I responded by taking jute twine, a couple of screws and a screw gun and tying the tree to the wall so they couldn’t pull it over. Then I rearranged the ornaments and placed them, as I thought, more firmly on their branches. I shifted everything higher, hopefully out of reach of the kitten.
Day two – nice try. More ornaments on the floor and part of a garland, but the tree was still upright and nothing was broken, so it seemed like progress. I did more shifting of ornaments higher. My defenses were dented but still holding. The lower 18” of the tree were practically bare.
That night, I was almost asleep when I heard it – the jostling of ornaments. Several ornaments had bells attached and they were tinkling their alarm. There were two possibilities: either that tree was enchanted and was dancing or the cats where at it again. In fairness, I believe it was mostly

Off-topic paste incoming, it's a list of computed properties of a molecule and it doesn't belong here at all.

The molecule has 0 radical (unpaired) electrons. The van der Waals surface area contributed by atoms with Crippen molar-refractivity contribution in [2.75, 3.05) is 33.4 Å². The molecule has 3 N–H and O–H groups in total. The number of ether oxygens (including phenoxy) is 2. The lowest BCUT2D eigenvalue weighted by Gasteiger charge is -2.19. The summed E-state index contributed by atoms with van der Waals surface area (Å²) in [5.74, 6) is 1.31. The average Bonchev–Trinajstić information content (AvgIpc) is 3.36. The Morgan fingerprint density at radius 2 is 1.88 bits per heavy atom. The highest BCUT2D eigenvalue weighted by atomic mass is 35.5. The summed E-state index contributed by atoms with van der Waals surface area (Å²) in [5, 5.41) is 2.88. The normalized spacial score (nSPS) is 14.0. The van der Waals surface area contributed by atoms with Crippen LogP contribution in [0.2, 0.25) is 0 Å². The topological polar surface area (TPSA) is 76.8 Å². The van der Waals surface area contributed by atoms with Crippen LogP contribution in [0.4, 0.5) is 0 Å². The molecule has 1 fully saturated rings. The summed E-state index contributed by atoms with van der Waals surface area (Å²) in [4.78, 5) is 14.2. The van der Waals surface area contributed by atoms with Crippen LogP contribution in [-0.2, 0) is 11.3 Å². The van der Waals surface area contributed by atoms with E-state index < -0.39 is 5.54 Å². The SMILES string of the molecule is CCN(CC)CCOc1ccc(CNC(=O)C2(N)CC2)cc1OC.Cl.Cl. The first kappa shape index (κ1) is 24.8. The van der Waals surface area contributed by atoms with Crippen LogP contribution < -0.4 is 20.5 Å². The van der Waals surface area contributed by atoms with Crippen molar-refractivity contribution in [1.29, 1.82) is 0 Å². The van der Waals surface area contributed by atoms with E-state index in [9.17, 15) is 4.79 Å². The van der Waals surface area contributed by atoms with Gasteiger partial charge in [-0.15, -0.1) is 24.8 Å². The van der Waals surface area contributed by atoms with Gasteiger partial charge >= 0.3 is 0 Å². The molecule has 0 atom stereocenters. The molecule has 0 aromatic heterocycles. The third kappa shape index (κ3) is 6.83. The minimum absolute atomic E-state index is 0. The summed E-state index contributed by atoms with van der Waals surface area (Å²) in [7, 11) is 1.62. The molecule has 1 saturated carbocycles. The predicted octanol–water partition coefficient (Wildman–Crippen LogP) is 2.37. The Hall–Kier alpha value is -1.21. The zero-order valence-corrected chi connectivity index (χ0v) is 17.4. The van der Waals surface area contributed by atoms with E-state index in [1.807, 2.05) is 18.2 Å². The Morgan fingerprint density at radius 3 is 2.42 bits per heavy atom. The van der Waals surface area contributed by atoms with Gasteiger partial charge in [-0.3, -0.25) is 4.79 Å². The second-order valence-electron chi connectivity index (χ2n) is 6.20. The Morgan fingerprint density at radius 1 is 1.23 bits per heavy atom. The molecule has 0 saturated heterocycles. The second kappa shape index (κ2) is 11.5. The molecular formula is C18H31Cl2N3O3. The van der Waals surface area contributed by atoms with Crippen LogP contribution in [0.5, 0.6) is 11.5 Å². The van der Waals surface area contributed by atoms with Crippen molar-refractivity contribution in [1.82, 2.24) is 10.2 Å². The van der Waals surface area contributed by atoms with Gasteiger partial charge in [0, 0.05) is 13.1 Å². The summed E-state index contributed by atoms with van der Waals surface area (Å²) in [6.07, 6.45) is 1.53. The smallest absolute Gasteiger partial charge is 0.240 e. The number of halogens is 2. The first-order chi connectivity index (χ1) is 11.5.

Salem’s mischief. This was confirmed when I flipped on the
living room light to find a quivering Christmas tree with a pair of golden eyes
peering out at me from inside of it, three feet off the floor. I know I swore this time.
Retaliation! I met this new offensive with bed linen. What was I thinking? I wrapped the tree in bed sheets secured by a winding of more jute twine. “There, cat! Try climbing that tree!” How feeble is the human attempt to outwit feline ingenuity.
Back to bed and dozing off. 2am, the tinkling sound was back though somewhat muffled this time. “This is unreal,” I thought. The click of the living room light and sure enough, the tree was quivering again. “How in the . . . ?” I walked over and pulled the percale sheathing open where there seemed to be more subsurface disturbance than anywhere else. A small black missile came shooting out four feet above the carpet, flew across the room and into the bedroom. Investigation revealed that she had retreated to the protective shadows of the luggage stored beneath the bed.